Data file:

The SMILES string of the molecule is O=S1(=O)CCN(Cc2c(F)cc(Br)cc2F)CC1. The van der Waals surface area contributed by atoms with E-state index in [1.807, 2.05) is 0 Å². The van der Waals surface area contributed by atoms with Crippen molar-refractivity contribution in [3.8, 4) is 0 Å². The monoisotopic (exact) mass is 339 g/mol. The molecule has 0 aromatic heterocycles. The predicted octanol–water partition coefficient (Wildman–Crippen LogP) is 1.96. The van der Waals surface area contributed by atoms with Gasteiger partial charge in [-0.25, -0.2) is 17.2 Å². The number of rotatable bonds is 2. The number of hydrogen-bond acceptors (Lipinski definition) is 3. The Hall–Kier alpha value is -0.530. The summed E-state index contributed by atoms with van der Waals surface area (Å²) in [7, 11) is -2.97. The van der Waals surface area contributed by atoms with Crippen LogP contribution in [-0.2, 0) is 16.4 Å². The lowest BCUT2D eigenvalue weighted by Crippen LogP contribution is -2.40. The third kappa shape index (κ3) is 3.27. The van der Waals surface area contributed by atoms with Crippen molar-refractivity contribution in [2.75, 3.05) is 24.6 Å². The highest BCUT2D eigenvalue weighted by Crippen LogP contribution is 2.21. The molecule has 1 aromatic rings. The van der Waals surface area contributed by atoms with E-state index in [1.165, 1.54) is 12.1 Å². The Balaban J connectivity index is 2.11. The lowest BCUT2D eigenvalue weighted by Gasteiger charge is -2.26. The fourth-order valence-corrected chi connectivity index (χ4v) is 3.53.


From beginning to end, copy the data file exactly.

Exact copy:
The SMILES string of the molecule is O=S1(=O)CCN(Cc2c(F)cc(Br)cc2F)CC1. The van der Waals surface area contributed by atoms with E-state index in [1.807, 2.05) is 0 Å². The van der Waals surface area contributed by atoms with Crippen molar-refractivity contribution in [3.8, 4) is 0 Å². The monoisotopic (exact) mass is 339 g/mol. The molecule has 0 aromatic heterocycles. The predicted octanol–water partition coefficient (Wildman–Crippen LogP) is 1.96. The van der Waals surface area contributed by atoms with Gasteiger partial charge in [-0.25, -0.2) is 17.2 Å². The number of rotatable bonds is 2. The number of hydrogen-bond acceptors (Lipinski definition) is 3. The Hall–Kier alpha value is -0.530. The summed E-state index contributed by atoms with van der Waals surface area (Å²) in [7, 11) is -2.97. The van der Waals surface area contributed by atoms with Crippen LogP contribution in [-0.2, 0) is 16.4 Å². The lowest BCUT2D eigenvalue weighted by Crippen LogP contribution is -2.40. The third kappa shape index (κ3) is 3.27. The van der Waals surface area contributed by atoms with Crippen molar-refractivity contribution in [2.75, 3.05) is 24.6 Å². The highest BCUT2D eigenvalue weighted by Crippen LogP contribution is 2.21. The molecule has 1 aromatic rings. The van der Waals surface area contributed by atoms with E-state index in [1.165, 1.54) is 12.1 Å². The Balaban J connectivity index is 2.11. The lowest BCUT2D eigenvalue weighted by Gasteiger charge is -2.26. The fourth-order valence-corrected chi connectivity index (χ4v) is 3.53.